Klingberg T, Fernell E, Olesen PJ, Johnson M, Gustafsson P, Dahlström K, Gillberg CG, Forssberg H, Westerberg H. Computerized training of working memory in children with ADHD–a randomized controlled trial. J Am Acad Child Adolesc Psychiatry. 2005;44:177–86.
Dovis S, Van der Oord S, Wiers RW, Prins PJM. Improving executive functioning in children with ADHD: training multiple executive functions within the context of a computer game. a randomized double-blind placebo controlled trial. PLoS One. 2015;10:e0121651.
Rapport MD, Orban SA, Kofler MJ, Friedman LM. Do programs designed to train working memory, other executive functions, and attention benefit children with ADHD? a meta-analytic review of cognitive, academic, and behavioral outcomes. Clin Psychol Rev. 2013;33:1237–52.
Schmidt M, Benzing V, Kamer M. Classroom-based physical activity breaks and children’s attention: cognitive engagement works! Front Psychol. 2016;7:1–13.
Diamond A, Ling DS. Conclusions about interventions, programs, and approaches for improving executive functions that appear justified and those that, despite much hype, do not. Dev Cogn Neurosci. 2016;18:34–48.
Schmidt M, Jäger K, Egger F, Roebers CM, Conzelmann A. Cognitively engaging chronic physical activity, but not aerobic exercise, affects executive functions in primary school children: a group-randomized controlled trial. J Sport Exerc Psychol. 2015;37:575–91.
Moreau D, Conway ARA. The case for an ecological approach to cognitive training. Trends Cogn Sci. 2014;18:334–6.
Best JR. Exergaming in youth. Z Psychol. 2013;221:72–8.
Deterding S, Sicart M, Nacke L, O’Hara K, Dixon D. Gamification. Using game-design elements in non-gaming contexts. In: CHI’11 Extended Abstracts on Human Factors in Computing Systems. New York: ACM; 2011. p. 2425–2428.
Deterding S, Dixon D, Khaled R, Nacke L. From game design elements to gamefulness: defining gamification. In Proceedings of the 15th International Academic MindTrek Conference: Envisioning Future Media Environments. New York: ACM; 2011. p. 9–15.
Dovis S, Van der Oord S, Wiers RW, Prins PJM. Can motivation normalize working memory and task persistence in children with attention-deficit/hyperactivity disorder? the effects of money and computer-gaming. J Abnorm Child Psychol. 2012;40:669–81.
Prins PJM, Dovis S, Ponsioen A, ten Brink E, van der Oord S. Does computerized working memory training with game elements enhance motivation and training efficacy in children with ADHD? Cyberpsychol Behav Soc Netw. 2011;14:115–22.
Primack BA, Carroll MV, McNamara M, Klem ML, King B, Rich M, Chan CW, Nayak S. Role of video games in improving health-related outcomes: a systematic review. Am J Prev Med. 2012;42:630–8.
Best JR. Exergaming immediately enhances children’s executive function. Dev Psychol. 2012;48:1501–10.
Flynn RM, Richert RA, Staiano AE, Wartella E, Calvert SL. Effects of exergame play on ef in children and adolescents at a summer camp for low income youth. J Educ Dev Psychol. 2014;4:209–25.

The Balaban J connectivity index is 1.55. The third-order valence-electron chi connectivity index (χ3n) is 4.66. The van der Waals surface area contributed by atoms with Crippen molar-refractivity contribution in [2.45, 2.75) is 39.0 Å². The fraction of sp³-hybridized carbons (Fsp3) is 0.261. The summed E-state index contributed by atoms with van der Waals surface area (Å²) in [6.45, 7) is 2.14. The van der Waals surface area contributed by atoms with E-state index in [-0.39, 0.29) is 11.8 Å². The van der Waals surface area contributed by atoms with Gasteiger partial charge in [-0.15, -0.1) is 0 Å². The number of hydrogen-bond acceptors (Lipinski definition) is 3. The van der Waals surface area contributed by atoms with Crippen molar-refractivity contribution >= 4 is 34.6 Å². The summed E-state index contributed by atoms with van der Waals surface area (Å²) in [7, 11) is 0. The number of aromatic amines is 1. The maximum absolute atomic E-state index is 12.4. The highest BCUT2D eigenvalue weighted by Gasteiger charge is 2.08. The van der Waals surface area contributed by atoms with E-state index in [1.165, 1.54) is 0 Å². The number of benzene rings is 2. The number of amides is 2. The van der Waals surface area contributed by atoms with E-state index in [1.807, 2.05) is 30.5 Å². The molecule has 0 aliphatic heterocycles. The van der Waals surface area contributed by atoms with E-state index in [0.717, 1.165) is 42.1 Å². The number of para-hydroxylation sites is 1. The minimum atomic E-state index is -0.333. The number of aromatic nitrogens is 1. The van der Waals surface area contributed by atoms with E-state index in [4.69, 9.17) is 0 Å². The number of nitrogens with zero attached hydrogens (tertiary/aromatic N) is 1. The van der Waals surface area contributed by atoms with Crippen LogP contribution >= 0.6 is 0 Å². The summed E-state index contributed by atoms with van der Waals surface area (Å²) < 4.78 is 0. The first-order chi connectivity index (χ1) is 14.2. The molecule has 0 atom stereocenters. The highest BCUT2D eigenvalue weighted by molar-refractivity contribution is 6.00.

Staiano AE, Abraham AA, Calvert SL. Competitive versus cooperative exergame play for African american adolescents’ executive function skills: short-term effects in a long-term training intervention. Dev Psychol. 2012;48:337–42.
Benzing V, Heinks T, Eggenberger N, Schmidt M. Acute cognitively engaging exergame-based physical activity enhances executive functions in adolescents. PLoS ONE. in press. doi:10.1371/journal.pone.0167501.
Faul F, Erdfelder E, Lang A-G, Buchner A. G*Power 3: a flexible statistical power analysis program for the social, behavioral, and biomedical sciences. Behav Res Methods. 2007;39:175–91.
Cohen J. Statistical power analysis for the behavioral sciencies. Abingdon: Routledge; 1988.
Jäger K, Schmidt M, Conzelmann A, Roebers CM. Cognitive and physiological effects of an acute physical activity intervention in elementary school children. Front Psychol. 2014;5:1473.
Schmid C, Zoelch C, Roebers CM. Das Arbeitsgedächtnis von 4- bis 5-jährigen Kindern: Theoretische und empirische Analyse seiner Funktionen [Working memory in 4- to 5-year-old children: theoretical issues and empirical findings]. Z Entwickl Padagogis. 2008;40:2–12.
Eriksen BA, Eriksen CW. Effects of noise letters upon the identification of a target letter in a nonsearch task. Percept Psychophys. 1974;16:143–9.
Röthlisberger M, Neuenschwander R, Cimeli P, Michel E, Roebers CM. Improving executive functions in 5- and 6-year-olds: evaluation of a small group intervention in prekindergarten and kindergarten children. Infant Child Dev. 2012;21:411–29.
Kauer M, Roebers CM. Kognitive Basisfunktionen und motorisch-koordinative Kompetenzen in Abhängigkeit des Peerstatus bei Kindern zu Beginn der Schulzeit [Cognitive and motor coordinative abilities in children of different peer status groups in the first school year]. Z Entwickl Padagogis. 2012;44:139–52.
Jäger K, Schmidt M, Conzelmann A, Roebers CM. The effects of qualitatively different acute physical activity interventions in real-world settings on executive functions in preadolescent children. Ment Health Phys Act. 2015;9:1–9.
Bös K, Schlenker L, Büsch D, Lämmle L, Müller H, Oberger J, Seidel, I, Tittelbach S. Deutscher Motorik-Test 6–18 (DMT 6–18) [German motor performance test (DMT 6–18)]. Hamburg: Czwalina; 2009.
Jekauc D, Voelkle M, Wagner MO, Mewes N, Woll A. Reliability, validity, and measurement invariance of the German version of the physical activity enjoyment scale. J Pediatr Psychol. 2013;38:104–15.
Léger LA, Mercier D, Gadoury C, Lambert J. The multistage 20 m shuttle run test for aerobic fitness. J Sports Sci. 1988;6:93–101.